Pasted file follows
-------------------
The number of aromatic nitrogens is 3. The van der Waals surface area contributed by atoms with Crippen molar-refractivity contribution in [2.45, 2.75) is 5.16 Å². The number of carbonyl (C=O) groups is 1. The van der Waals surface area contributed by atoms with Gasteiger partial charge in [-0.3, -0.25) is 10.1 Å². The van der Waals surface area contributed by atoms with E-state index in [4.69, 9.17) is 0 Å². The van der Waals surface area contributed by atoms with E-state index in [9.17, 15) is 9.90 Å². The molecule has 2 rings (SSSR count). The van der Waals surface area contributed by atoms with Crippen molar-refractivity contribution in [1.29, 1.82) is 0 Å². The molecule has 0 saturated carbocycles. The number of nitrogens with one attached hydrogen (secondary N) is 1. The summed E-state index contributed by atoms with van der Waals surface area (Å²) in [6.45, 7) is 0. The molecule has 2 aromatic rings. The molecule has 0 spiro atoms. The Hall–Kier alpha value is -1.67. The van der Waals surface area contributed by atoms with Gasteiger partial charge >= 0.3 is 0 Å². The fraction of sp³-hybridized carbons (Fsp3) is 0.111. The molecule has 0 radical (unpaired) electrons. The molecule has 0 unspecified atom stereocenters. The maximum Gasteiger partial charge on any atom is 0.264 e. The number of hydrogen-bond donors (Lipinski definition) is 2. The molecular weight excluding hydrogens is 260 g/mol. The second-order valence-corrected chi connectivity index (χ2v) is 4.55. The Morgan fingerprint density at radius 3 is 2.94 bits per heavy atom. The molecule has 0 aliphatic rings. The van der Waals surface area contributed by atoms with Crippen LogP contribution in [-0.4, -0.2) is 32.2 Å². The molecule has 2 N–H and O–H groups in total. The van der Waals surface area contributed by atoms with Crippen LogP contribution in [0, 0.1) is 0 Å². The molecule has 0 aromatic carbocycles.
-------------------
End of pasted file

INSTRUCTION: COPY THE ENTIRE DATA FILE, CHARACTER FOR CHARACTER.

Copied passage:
The number of aromatic nitrogens is 3. The van der Waals surface area contributed by atoms with Crippen molar-refractivity contribution in [2.45, 2.75) is 5.16 Å². The number of carbonyl (C=O) groups is 1. The van der Waals surface area contributed by atoms with Gasteiger partial charge in [-0.3, -0.25) is 10.1 Å². The van der Waals surface area contributed by atoms with E-state index in [4.69, 9.17) is 0 Å². The van der Waals surface area contributed by atoms with E-state index in [9.17, 15) is 9.90 Å². The molecule has 2 rings (SSSR count). The van der Waals surface area contributed by atoms with Crippen molar-refractivity contribution in [1.29, 1.82) is 0 Å². The molecule has 0 saturated carbocycles. The number of nitrogens with one attached hydrogen (secondary N) is 1. The summed E-state index contributed by atoms with van der Waals surface area (Å²) in [6.45, 7) is 0. The molecule has 2 aromatic rings. The molecule has 0 spiro atoms. The Hall–Kier alpha value is -1.67. The van der Waals surface area contributed by atoms with Gasteiger partial charge >= 0.3 is 0 Å². The fraction of sp³-hybridized carbons (Fsp3) is 0.111. The molecule has 0 radical (unpaired) electrons. The molecule has 0 unspecified atom stereocenters. The maximum Gasteiger partial charge on any atom is 0.264 e. The number of hydrogen-bond donors (Lipinski definition) is 2. The molecular weight excluding hydrogens is 260 g/mol. The second-order valence-corrected chi connectivity index (χ2v) is 4.55. The Morgan fingerprint density at radius 3 is 2.94 bits per heavy atom. The molecule has 0 aliphatic rings. The van der Waals surface area contributed by atoms with Crippen LogP contribution in [-0.4, -0.2) is 32.2 Å². The molecule has 2 N–H and O–H groups in total. The van der Waals surface area contributed by atoms with Crippen LogP contribution in [0, 0.1) is 0 Å². The molecule has 0 aromatic carbocycles.